Author Topic: My Homebrew tastes and smells caramel  (Read 13991 times)

Offline MRMARTINSALES

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My Homebrew tastes and smells caramel
« on: December 15, 2011, 12:08:28 PM »
Hi all,

i have a question that i cannot seem to get any answers from on google. i have completed 2 brews so far each 45 litres. i only use a small amount of crystal malt in my recipes but the beer turns out to be very caramelly smelling and tasting. could anyone shed any light on this. its no diacetyl as the beer is generally very pleasant i just dont want the caramel taste or smell. any help would be greatly appreciated

Offline Myk

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Re: My Homebrew tastes and smells caramel
« Reply #1 on: December 15, 2011, 02:08:11 PM »
Extract or AG? What's the FG?
Briess is the only one I know that gives the fermentability of their extracts but it's something like 75% for Dark, 79% for Amber, 80% for light. If you use dark I suggest changing your recipe formulation ideas to match AG recipes and use light extract as your base and get the rest from specialty grains.
If you need munich there's extract for that or you can go to a partial mash. It can be done with very little more equipment than you use for extract.

If you're AG, how hard are you boiling? How's your mash pH? Fermentation temperature?

Offline MRMARTINSALES

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Re: My Homebrew tastes and smells caramel
« Reply #2 on: December 16, 2011, 04:49:05 AM »
I am all grain brewing and am boiling for 1 and a half hours. The fermeneting is about 4 days at about 22 degrees using safale-04 yeast.

Offline Myk

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Re: My Homebrew tastes and smells caramel
« Reply #3 on: December 16, 2011, 07:03:13 AM »
My guess would go with diacetyl. That's a hot ferment and not long enough. I'll assume you have other fermentation issues and don't oxygenate enough. And from the other thread you don't pitch enough yeast for batch size.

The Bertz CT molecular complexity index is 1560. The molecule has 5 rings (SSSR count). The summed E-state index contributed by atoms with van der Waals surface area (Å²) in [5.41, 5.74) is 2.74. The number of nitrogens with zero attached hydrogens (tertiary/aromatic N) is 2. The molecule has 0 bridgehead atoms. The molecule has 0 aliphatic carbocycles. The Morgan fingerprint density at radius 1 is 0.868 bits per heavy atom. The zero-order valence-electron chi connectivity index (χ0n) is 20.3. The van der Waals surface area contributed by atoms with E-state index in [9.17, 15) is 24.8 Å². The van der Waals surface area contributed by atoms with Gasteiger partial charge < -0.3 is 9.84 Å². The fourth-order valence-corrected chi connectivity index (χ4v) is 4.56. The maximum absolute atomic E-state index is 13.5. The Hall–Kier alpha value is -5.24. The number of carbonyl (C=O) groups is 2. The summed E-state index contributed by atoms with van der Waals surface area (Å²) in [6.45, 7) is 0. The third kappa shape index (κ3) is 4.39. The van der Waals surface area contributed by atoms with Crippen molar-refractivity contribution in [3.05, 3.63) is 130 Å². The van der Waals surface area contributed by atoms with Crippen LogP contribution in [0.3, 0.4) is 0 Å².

Could be kettle caramelization but from what you said you need to get your fermentation under better control so that would be where I'd look first.

Offline MRMARTINSALES

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Re: My Homebrew tastes and smells caramel
« Reply #4 on: December 16, 2011, 07:25:59 AM »
Thanks for your reply. We have a thermostat that keeps the temp at 22 degrees which is reccomended on the safale-04 packs however coud the temperature be getting higher due to fermentation? How much more degrees will fermentation give? Also I don't think its too little as on the pack it says 1 pack for every 20-30 litres.

Offline Myk

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Re: My Homebrew tastes and smells caramel
« Reply #5 on: December 16, 2011, 08:58:09 AM »
If you're saying the room temperature is 22┬░C (72┬░F)? That's way too hot if so. Your carboy could be up towards 80┬░F (26.7┬░C).
The range is 15┬░-24┬░C (59┬░-75┬░F). Even if your carboy is what is 22┬░C the beer inside could easily be above the upper end.

Just because you are in the range of a yeast doesn't mean it will do desirable things there. Try going more towards the middle or lower end of the recommended ranges.

Yeast package pitching rates are usually low. What's BeerSmith tell you to pitch?

Offline MRMARTINSALES

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Re: My Homebrew tastes and smells caramel
« Reply #6 on: December 16, 2011, 09:04:20 AM »
Thanks for the advise. So how much more degrees does the temp rise. I use a thermostat to keep the beer at 22 degrees. But obv this doesn't cool it if it goes over 22 so maybe I need to set it to 16 or so to allow for the increase in temp from the yeast? What do u think?